The New Rhetoric: A Treatise On Argumentation by Chaim PerelmanThe New Rhetoric: A Treatise On Argumentation by Chaim Perelman

The New Rhetoric: A Treatise On Argumentation

byChaim Perelman, Charles Perelman

Paperback

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Chaïm Perelman (1912–1984), a Polish-born philosopher of law, studied, taught, and lived most of his life in Brussels. He became the youngest full professor in the history of the Université Libre de Bruxelles, where he remained for the rest of his career. He was among the most important argumentation theorists of the twentieth century. The New Rhetoric: A Treatise on Argumentation, written with Lucie Olbrechts-Tyteca in 1958, and translated into English by John Wilkinson and Purcell Weaver in 1969, is his chief work. He is also the author of The Realm of Rhetoric (University of Notre Dame Press, 1982).

(L. is for Lucie) L. Olbrechts-Tyteca (1899–1987) was a Belgian academic and longtime co-worker of Chaïm Perelman. She volunteered in 1948 to support Perelman's work and developed several aspects of the New Rhetoric independently in later years.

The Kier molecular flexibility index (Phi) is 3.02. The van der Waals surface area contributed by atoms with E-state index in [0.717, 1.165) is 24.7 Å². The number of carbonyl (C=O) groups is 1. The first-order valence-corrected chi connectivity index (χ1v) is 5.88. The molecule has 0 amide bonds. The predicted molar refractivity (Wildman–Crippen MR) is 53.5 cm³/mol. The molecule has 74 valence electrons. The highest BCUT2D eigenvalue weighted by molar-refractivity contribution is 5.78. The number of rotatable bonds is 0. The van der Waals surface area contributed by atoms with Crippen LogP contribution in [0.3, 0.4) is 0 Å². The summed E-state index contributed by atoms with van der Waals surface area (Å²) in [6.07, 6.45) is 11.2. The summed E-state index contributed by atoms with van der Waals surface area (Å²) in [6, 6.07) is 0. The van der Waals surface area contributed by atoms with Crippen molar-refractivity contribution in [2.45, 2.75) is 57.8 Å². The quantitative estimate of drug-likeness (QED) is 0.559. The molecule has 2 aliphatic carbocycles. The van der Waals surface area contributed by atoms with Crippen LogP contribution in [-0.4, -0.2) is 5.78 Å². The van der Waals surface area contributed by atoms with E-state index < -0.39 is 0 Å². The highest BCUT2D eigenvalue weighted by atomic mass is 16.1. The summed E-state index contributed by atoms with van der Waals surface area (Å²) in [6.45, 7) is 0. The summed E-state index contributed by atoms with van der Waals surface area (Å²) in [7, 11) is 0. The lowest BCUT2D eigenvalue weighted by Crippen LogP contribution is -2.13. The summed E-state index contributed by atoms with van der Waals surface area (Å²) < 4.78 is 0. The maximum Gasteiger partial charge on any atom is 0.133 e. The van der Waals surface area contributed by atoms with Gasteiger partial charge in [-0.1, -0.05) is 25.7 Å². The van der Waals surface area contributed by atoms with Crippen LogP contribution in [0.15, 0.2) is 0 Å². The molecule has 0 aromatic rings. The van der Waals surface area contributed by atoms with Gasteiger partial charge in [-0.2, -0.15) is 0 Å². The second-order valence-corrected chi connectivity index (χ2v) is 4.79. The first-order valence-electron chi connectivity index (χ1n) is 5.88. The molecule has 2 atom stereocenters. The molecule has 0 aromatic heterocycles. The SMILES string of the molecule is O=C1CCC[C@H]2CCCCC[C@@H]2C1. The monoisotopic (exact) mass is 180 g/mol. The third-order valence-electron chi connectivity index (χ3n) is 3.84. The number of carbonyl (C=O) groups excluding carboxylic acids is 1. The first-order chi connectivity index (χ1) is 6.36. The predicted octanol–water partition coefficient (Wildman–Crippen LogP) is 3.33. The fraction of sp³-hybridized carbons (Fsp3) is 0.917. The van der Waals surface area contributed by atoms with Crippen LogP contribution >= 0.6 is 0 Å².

Chaïm Perelman (1912–1984), a Polish-born philosopher of law, studied, taught, and lived most of his life in Brussels. He became the youngest full professor in the history of the Université Libre de Bruxelles, where he remained for the rest of his career. He was among the most important argumentation theorists of the twentieth century....
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Title:The New Rhetoric: A Treatise On ArgumentationFormat:PaperbackDimensions:576 pages, 8.9 × 6 × 1.3 inPublisher:University of Notre Dame Press

The following ISBNs are associated with this title:

ISBN - 10:0268004463

ISBN - 13:9780268004460

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Editorial Reviews

"An important book, which should initiate re-estimation of the importance of a liberal art central to antiquity and the Renaissance, latterly eclipsed by the . . . logic of science and mathematics. . . . Dealing primarily with the written word, the authors analyze the constant and the variables in all argumentation, whether addressed to a universal audience or to one's self. Perelman claims that this work marks a break with a concept of reason which has dominated Western thought for three centuries. In 550 pages, he makes a good case for the claim." —The Key Reporter, Autumn 1970